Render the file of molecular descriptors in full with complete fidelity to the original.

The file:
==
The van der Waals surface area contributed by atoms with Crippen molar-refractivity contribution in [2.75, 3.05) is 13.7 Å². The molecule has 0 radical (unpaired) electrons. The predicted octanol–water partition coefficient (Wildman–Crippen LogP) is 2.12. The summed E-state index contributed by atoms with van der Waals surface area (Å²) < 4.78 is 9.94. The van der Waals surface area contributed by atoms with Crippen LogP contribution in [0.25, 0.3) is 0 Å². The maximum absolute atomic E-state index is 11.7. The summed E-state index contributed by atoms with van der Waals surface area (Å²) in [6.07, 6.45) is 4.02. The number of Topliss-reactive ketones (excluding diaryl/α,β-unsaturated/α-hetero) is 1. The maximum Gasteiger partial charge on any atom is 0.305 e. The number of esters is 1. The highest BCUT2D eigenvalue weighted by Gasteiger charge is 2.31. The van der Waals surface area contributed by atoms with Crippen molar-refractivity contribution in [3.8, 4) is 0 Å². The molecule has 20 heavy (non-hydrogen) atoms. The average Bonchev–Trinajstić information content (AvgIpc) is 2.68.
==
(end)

The van der Waals surface area contributed by atoms with Crippen molar-refractivity contribution in [2.75, 3.05) is 13.7 Å². The molecule has 0 radical (unpaired) electrons. The predicted octanol–water partition coefficient (Wildman–Crippen LogP) is 2.12. The summed E-state index contributed by atoms with van der Waals surface area (Å²) < 4.78 is 9.94. The van der Waals surface area contributed by atoms with Crippen LogP contribution in [0.25, 0.3) is 0 Å². The maximum absolute atomic E-state index is 11.7. The summed E-state index contributed by atoms with van der Waals surface area (Å²) in [6.07, 6.45) is 4.02. The number of Topliss-reactive ketones (excluding diaryl/α,β-unsaturated/α-hetero) is 1. The maximum Gasteiger partial charge on any atom is 0.305 e. The number of esters is 1. The highest BCUT2D eigenvalue weighted by Gasteiger charge is 2.31. The van der Waals surface area contributed by atoms with Crippen molar-refractivity contribution in [3.8, 4) is 0 Å². The molecule has 20 heavy (non-hydrogen) atoms. The average Bonchev–Trinajstić information content (AvgIpc) is 2.68.